The Canadian Life and Health Insurance Association (CLHIA) says that it should be possible to sell all kinds of products over the Internet without involving a licensed advisor. For the association, it is only natural that this kind of distribution channel should emerge for insurance, since it builds on the regulatory work that has already been undertaken both in Canada and around the world.CLHIA welcomes the recent report published by the Quebec financial services regulator, the Autorité des marchés financiers (AMF), and its proposed guidelines for selling insurance online. The AMF’s second guideline, which recommends that it be possible to sell insurance online without involving an agent, is certainly in the spirit of the times. “We understand that this may shake things up in the field, but the importance of electronic commerce calls for an evolution that must be faced,” says Yves Millette, CLHIA’s senior vice-president for Quebec.
He insists, however, that the advisor’s role is not any less significant. “In our view, this guideline is important not because it allows for a sale without the involvement of a representative, but due to the fact that it outlines specifically all the information that the insurer must provide to the consumer in order to do it. I believe that this possibility should exist for all products,” says Millette. It seems reasonable to him that a client should be able to handle things himself if he wishes, and could eventually obtain advice from an agent if he feels the need to do so.
In his opinion, the AMF’s guideline is in accordance with international regulations. Among other things, he points to Insurance Core Principles (ICP) 18 and 19 adopted in 2011 by the International Association of Insurance Supervisors (IAIS). These principles address the fair treatment of consumers and Millette says they have served, to some extent, as the basis of the AMF’s report. “Guideline 2 is an application of the AMF’s policy on sound business practices,” says Millette. The policy, which came into force in June 2013, also deals with the fair treatment of consumers.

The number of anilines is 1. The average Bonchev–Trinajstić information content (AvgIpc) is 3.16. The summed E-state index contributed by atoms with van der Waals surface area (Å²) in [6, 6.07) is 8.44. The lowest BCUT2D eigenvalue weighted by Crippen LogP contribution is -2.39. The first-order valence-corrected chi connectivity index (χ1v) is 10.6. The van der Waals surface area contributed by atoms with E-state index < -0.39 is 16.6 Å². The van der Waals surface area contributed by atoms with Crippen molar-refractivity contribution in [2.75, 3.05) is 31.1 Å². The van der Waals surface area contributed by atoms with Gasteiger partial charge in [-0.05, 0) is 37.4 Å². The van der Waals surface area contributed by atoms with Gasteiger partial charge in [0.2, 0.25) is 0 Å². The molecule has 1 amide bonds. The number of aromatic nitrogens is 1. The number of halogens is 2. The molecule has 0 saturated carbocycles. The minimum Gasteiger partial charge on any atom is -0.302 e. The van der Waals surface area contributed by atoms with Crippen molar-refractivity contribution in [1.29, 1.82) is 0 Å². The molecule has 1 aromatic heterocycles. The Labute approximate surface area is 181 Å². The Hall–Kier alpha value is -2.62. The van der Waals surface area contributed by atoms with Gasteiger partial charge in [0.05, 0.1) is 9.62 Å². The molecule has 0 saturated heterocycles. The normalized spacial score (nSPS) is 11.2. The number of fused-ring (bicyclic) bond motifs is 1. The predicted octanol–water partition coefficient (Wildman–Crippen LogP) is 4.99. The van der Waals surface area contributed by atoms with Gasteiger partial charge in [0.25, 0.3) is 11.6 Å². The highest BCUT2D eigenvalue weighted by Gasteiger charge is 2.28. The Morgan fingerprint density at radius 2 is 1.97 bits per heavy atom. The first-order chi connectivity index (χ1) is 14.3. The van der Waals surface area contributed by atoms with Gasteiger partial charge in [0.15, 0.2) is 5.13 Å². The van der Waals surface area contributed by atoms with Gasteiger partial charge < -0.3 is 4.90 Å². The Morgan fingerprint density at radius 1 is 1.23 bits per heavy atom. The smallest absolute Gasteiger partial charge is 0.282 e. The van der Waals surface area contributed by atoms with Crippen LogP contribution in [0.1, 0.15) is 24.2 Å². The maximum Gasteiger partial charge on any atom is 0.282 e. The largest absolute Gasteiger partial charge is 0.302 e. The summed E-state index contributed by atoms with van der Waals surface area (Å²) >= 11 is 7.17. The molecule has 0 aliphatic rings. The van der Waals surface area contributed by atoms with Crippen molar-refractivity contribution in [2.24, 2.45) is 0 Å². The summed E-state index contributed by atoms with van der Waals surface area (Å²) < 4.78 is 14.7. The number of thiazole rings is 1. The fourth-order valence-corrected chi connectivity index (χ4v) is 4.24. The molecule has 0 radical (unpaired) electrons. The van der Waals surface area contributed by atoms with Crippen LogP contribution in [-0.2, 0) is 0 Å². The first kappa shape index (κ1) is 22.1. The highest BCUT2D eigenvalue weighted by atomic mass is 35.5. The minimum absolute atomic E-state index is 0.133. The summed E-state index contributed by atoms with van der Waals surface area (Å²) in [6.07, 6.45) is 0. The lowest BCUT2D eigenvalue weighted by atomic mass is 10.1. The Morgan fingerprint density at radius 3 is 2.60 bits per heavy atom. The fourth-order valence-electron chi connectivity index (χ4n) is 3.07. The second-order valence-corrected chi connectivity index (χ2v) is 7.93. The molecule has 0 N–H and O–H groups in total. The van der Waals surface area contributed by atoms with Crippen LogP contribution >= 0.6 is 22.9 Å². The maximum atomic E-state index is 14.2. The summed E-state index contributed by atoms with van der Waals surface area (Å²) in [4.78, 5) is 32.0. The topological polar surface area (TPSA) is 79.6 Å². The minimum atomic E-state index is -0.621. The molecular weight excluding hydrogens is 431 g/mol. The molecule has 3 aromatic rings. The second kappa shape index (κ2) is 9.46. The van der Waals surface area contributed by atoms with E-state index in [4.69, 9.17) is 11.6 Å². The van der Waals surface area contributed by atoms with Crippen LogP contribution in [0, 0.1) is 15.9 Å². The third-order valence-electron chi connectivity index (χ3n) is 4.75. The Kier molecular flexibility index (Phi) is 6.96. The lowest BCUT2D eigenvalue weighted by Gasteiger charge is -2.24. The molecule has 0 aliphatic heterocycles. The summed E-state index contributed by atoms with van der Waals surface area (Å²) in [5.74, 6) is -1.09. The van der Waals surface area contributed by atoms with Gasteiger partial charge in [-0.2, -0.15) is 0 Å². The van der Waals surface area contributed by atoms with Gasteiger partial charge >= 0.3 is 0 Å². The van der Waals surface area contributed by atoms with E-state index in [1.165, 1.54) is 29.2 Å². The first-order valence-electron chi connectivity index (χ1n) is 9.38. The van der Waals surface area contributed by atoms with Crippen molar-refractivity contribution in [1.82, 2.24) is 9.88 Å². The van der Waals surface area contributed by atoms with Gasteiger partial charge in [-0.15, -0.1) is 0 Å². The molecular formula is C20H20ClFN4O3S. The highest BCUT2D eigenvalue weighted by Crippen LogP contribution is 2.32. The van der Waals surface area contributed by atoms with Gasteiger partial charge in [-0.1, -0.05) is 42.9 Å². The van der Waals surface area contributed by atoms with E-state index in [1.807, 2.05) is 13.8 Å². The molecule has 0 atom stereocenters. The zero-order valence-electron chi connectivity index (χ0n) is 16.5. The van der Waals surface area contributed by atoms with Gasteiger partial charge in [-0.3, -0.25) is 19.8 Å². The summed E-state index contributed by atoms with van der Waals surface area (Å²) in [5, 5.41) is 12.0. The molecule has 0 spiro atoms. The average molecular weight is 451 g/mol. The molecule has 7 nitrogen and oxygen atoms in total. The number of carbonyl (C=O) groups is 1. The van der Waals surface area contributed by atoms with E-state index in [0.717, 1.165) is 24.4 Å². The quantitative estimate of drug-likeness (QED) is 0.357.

Millette points out that in Quebec a precedent exists for selling financial products over the Internet without involving an advisor. “The Quebec government had already accepted this position with voluntary retirement savings plans (VRSPs). Section 42 of the Act on VRSPs stipulates that they can be sold to the client without the presence of a representative,” he notes. The Act came into force in July 2014.
Despite CLHIA’s enthusiasm, the association remains unsatisfied with certain aspects of the AMF’s recommendations, including the guidelines on agent involvement. “We want to analyze its scope, to determine at which point the insurer must involve a representative during the sales process,” says Millette.
In addition, Millette wants to know if an intermediary may have his own website to sell insurance products. “The insurer remains liable. When we do not control distribution, we must make certain that the intermediary does not get us into trouble,” he concludes.
AMF’s guidelines for online sales build on work done by CCIR
The report submitted by Quebec’s financial services regulator, the Autorité des marchés financiers (AMF), on selling insurance over the internet is the logical result of work conducted by the Canadian Council of Insurance Regulators (CCIR), says the organization’s new chair.
In an interview with The Insurance and Investment Journal, CCIR chair and AMF superintendent of solvency Patrick Déry explained that the Quebec regulator’s recently proposed guidelines are consistent with policies that the CCIR outlined in 2013.
“The CCIR’s position paper on electronic commerce in insurance products gave general guidance on the correct approach for Internet sales,” says Déry. “The report [on selling insurance online] published in early April by Eric Stevenson, superintendent of client services and distribution oversight at the AMF, is consistent with the CCIR approach. It is adapted to the reality of Quebec’s Act respecting the distribution of financial products and services.” Déry also indicated that Quebec’s Minister of Finance Carlos Leitão is expected to table revisions to this Act and a report on its administration in the near future.
Every other province can decide how to adapt the CCIR policy in its own way, respecting the common guidelines laid out in the national report, explains Déry. This is in keeping with the principle of harmonization, a concept to which the CCIR is committed. Déry did not wish to make further comments about what other provinces may do, but he did point out that the CCIR’s committee on electronic commerce is always on the lookout for new products or trends that may emerge on the Internet.